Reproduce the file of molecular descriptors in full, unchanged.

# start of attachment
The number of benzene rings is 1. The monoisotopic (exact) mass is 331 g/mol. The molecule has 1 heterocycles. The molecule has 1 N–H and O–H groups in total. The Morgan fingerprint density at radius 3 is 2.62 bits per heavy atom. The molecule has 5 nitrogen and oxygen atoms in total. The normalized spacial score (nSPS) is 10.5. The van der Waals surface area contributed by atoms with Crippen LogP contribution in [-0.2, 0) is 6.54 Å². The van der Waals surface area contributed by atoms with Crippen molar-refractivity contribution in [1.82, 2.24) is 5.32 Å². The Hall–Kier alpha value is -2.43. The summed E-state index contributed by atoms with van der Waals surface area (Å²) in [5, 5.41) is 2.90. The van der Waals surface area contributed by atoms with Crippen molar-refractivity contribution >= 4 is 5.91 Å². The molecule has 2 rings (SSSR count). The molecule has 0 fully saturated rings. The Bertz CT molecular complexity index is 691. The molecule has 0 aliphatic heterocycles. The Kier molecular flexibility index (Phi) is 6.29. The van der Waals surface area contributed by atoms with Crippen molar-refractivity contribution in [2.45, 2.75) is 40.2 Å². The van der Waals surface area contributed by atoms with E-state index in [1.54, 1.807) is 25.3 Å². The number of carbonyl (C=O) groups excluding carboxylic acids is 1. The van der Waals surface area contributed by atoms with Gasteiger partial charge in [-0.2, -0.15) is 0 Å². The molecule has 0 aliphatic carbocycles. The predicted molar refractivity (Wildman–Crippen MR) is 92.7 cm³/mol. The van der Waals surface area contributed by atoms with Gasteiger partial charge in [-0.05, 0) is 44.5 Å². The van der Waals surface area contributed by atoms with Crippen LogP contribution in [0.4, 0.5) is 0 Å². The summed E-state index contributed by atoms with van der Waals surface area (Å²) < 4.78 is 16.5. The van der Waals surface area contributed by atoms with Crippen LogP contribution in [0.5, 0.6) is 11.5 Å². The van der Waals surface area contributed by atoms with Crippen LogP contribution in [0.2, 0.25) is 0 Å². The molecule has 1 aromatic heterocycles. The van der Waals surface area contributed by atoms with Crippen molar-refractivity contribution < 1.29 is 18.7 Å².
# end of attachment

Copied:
The number of benzene rings is 1. The monoisotopic (exact) mass is 331 g/mol. The molecule has 1 heterocycles. The molecule has 1 N–H and O–H groups in total. The Morgan fingerprint density at radius 3 is 2.62 bits per heavy atom. The molecule has 5 nitrogen and oxygen atoms in total. The normalized spacial score (nSPS) is 10.5. The van der Waals surface area contributed by atoms with Crippen LogP contribution in [-0.2, 0) is 6.54 Å². The van der Waals surface area contributed by atoms with Crippen molar-refractivity contribution in [1.82, 2.24) is 5.32 Å². The Hall–Kier alpha value is -2.43. The summed E-state index contributed by atoms with van der Waals surface area (Å²) in [5, 5.41) is 2.90. The van der Waals surface area contributed by atoms with Crippen molar-refractivity contribution >= 4 is 5.91 Å². The molecule has 2 rings (SSSR count). The molecule has 0 fully saturated rings. The Bertz CT molecular complexity index is 691. The molecule has 0 aliphatic heterocycles. The Kier molecular flexibility index (Phi) is 6.29. The van der Waals surface area contributed by atoms with Crippen molar-refractivity contribution in [2.45, 2.75) is 40.2 Å². The van der Waals surface area contributed by atoms with E-state index in [1.54, 1.807) is 25.3 Å². The number of carbonyl (C=O) groups excluding carboxylic acids is 1. The van der Waals surface area contributed by atoms with Gasteiger partial charge in [-0.2, -0.15) is 0 Å². The molecule has 0 aliphatic carbocycles. The predicted molar refractivity (Wildman–Crippen MR) is 92.7 cm³/mol. The van der Waals surface area contributed by atoms with Gasteiger partial charge in [-0.05, 0) is 44.5 Å². The van der Waals surface area contributed by atoms with Crippen LogP contribution in [0.4, 0.5) is 0 Å². The summed E-state index contributed by atoms with van der Waals surface area (Å²) < 4.78 is 16.5. The van der Waals surface area contributed by atoms with Crippen LogP contribution in [0.5, 0.6) is 11.5 Å². The van der Waals surface area contributed by atoms with Crippen LogP contribution in [0.2, 0.25) is 0 Å². The molecule has 1 aromatic heterocycles. The van der Waals surface area contributed by atoms with Crippen molar-refractivity contribution < 1.29 is 18.7 Å².